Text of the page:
Migraine symptoms and how to treat them
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Hypothyroidism is an endocrine system disorder where the thyroid gland does not produce enough of the hormones needed to regulate metabolism. While it may not cause any noticeable symptoms in the early stages, superintendent Pharmacist Carolina Goncalves, from Pharmica, warns that one common complaint in adults could signal the condition.
The thyroid gland is a small butterfly-shaped organ nestled in the tissues of the neck. It wields power over many of the body’s functions, notably the metabolism, by instructing cells in the body when to consume oxygen and nutrients.
It does this by secreting hormones such triiodothyronine, T3, and thyroxine, or T4.
In recent years, growing research has pointed to the possibility that migraines may be an early warning sign of hypothyroidism.
One study showed that, compared to the general population, people with a history of migraines have a 41 percent increased risk of new onset hypothyroidism.
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Carolina noted: “New findings exploring the role of migraines as a possible risk factor may help to identify more effective prevention and treatment options in the future.
“Severe headaches and migraines are common symptoms of an under-active thyroid, which can make establishing cause and effect complex.
“One explanation put forward is that migraines can cause a repeated inflammatory immune response that disrupts thyroid function and contributes to the onset of hypothyroidism. However, it’s important to emphasise the necessity for more research to further validate and explore the nature of this link in more detail.”
Migraines are an intense type of headache typically accompanied by other symptoms, including nausea, vomiting and visual problems.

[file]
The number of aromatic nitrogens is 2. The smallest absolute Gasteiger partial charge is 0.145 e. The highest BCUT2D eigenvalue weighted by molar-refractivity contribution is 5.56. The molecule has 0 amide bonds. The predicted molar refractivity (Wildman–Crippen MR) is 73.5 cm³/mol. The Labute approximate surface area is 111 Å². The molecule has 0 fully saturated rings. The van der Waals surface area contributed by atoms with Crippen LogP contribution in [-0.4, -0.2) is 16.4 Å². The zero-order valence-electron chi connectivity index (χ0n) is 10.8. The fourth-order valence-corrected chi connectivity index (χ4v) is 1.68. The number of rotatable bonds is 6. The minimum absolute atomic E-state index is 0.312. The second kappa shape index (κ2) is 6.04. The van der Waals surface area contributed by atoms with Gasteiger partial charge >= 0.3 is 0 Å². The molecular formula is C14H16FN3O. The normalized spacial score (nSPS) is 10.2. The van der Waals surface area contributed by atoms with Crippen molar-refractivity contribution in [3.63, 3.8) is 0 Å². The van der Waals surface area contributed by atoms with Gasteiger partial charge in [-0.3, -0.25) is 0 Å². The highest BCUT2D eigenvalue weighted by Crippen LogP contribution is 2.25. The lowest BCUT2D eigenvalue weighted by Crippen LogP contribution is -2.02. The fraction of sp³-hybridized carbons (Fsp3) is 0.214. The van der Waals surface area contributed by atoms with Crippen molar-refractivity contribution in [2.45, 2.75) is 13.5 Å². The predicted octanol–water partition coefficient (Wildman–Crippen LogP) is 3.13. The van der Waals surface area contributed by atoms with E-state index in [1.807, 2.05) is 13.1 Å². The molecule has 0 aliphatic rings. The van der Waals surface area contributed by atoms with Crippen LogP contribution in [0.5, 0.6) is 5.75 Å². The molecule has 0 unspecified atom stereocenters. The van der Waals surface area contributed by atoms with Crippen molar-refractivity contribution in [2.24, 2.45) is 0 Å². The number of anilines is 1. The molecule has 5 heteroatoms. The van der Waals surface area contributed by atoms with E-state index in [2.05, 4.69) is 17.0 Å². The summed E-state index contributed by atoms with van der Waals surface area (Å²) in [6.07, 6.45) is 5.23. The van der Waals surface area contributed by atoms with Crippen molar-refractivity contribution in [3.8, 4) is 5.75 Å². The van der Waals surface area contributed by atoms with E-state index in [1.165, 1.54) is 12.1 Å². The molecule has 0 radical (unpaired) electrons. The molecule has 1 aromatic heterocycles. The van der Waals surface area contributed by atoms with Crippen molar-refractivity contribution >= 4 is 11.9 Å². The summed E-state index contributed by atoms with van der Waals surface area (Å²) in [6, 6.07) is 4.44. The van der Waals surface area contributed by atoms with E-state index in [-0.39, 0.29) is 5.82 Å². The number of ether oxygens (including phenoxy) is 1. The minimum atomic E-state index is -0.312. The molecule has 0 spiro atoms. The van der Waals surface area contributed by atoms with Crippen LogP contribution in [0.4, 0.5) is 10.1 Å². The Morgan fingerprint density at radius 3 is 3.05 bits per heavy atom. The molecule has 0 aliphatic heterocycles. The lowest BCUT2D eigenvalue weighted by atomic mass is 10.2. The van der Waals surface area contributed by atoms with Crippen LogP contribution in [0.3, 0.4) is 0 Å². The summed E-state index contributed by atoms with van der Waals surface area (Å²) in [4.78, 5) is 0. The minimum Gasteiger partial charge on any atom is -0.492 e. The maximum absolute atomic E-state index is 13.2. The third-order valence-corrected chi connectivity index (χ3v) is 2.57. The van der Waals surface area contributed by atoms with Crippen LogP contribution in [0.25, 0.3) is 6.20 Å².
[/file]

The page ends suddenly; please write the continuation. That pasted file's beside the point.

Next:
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Recent literature has shown that not only is migraine more common in hypothyroidism, but that treatment with thyroid medication can result in a decrease in headache frequency by almost 78 percent.
Studies suggesting that women are disproportionately affected by migraines state that they often experience unilateral pain accompanied with nausea or vomiting.
Carolina explained: “Women are significantly more likely to experience hypothyroidism than men, roughly five times more likely.
“Women are also more likely to experience migraines than men due to menstruation and consequent hormone fluctuation.”
Risk factors Although just about anyone can develop hypothyroidism, you’re at an increased risk if you are a woman, older than 60, have a family of thyroid disease, or have an autoimmune disease.
Carolina noted: “One of the most significant risk factors increasing the likelihood of the onset of hypothyroidism is having an existing autoimmune disease, such as type 1 diabetes or rheumatoid arthritis.
“The reason behind this is the increased tendency for the immune system to attack the thyroid gland – decreasing the production of the hormone thyroxine which is essential in the role of controlling metabolic function.”
SymptomsThe NHS notes hypothyroidism shares many symptoms with other conditions, making it easy to confuse with something else.
The health body notes: “Symptoms usually develop slowly and you may not realise you have a medical problem for several years.
“Elderly people with an under-active thyroid may develop memory problems and depression. Children may experience slow growth and development, and teenagers may start puberty earlier than normal.”
Other symptoms of hypothyroidism include:
- Being sensitive to cold
- Weight gain
- Slow movements and thoughts
- Muscle cramps
- Muscle aches and weakness.
Although occasionally the condition may resolve without treatment, sometimes, when symptoms of the condition persist, treatment might be necessary.
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